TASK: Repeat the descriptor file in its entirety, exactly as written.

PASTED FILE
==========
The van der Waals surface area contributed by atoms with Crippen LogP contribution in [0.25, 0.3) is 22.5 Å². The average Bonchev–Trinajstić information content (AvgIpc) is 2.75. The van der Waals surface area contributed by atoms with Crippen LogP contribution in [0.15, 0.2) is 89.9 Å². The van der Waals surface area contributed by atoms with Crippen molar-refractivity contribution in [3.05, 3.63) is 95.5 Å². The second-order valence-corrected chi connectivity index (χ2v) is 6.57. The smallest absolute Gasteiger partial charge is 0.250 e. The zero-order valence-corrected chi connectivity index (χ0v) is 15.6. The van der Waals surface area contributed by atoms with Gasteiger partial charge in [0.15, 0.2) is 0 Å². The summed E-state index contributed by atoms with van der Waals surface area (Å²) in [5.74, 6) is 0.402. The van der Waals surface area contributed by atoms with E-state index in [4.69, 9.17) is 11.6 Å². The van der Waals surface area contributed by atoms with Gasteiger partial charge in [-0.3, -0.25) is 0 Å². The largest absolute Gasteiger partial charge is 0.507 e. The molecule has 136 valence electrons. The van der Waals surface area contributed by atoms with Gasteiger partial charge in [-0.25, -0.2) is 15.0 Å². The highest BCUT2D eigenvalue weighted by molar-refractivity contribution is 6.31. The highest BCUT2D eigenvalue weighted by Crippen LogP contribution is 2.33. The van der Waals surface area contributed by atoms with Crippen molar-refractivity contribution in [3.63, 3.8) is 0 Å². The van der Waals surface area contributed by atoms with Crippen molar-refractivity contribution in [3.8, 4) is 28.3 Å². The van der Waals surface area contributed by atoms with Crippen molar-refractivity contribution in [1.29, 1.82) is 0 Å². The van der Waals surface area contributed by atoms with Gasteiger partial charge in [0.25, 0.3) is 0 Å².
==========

The van der Waals surface area contributed by atoms with Crippen LogP contribution in [0.25, 0.3) is 22.5 Å². The average Bonchev–Trinajstić information content (AvgIpc) is 2.75. The van der Waals surface area contributed by atoms with Crippen LogP contribution in [0.15, 0.2) is 89.9 Å². The van der Waals surface area contributed by atoms with Crippen molar-refractivity contribution in [3.05, 3.63) is 95.5 Å². The second-order valence-corrected chi connectivity index (χ2v) is 6.57. The smallest absolute Gasteiger partial charge is 0.250 e. The zero-order valence-corrected chi connectivity index (χ0v) is 15.6. The van der Waals surface area contributed by atoms with Gasteiger partial charge in [0.15, 0.2) is 0 Å². The summed E-state index contributed by atoms with van der Waals surface area (Å²) in [5.74, 6) is 0.402. The van der Waals surface area contributed by atoms with E-state index in [4.69, 9.17) is 11.6 Å². The van der Waals surface area contributed by atoms with Gasteiger partial charge in [-0.3, -0.25) is 0 Å². The largest absolute Gasteiger partial charge is 0.507 e. The molecule has 136 valence electrons. The van der Waals surface area contributed by atoms with Gasteiger partial charge in [-0.25, -0.2) is 15.0 Å². The highest BCUT2D eigenvalue weighted by molar-refractivity contribution is 6.31. The highest BCUT2D eigenvalue weighted by Crippen LogP contribution is 2.33. The van der Waals surface area contributed by atoms with Crippen molar-refractivity contribution in [3.63, 3.8) is 0 Å². The van der Waals surface area contributed by atoms with Crippen molar-refractivity contribution in [3.8, 4) is 28.3 Å². The van der Waals surface area contributed by atoms with Crippen molar-refractivity contribution in [1.29, 1.82) is 0 Å². The van der Waals surface area contributed by atoms with Gasteiger partial charge in [0.25, 0.3) is 0 Å².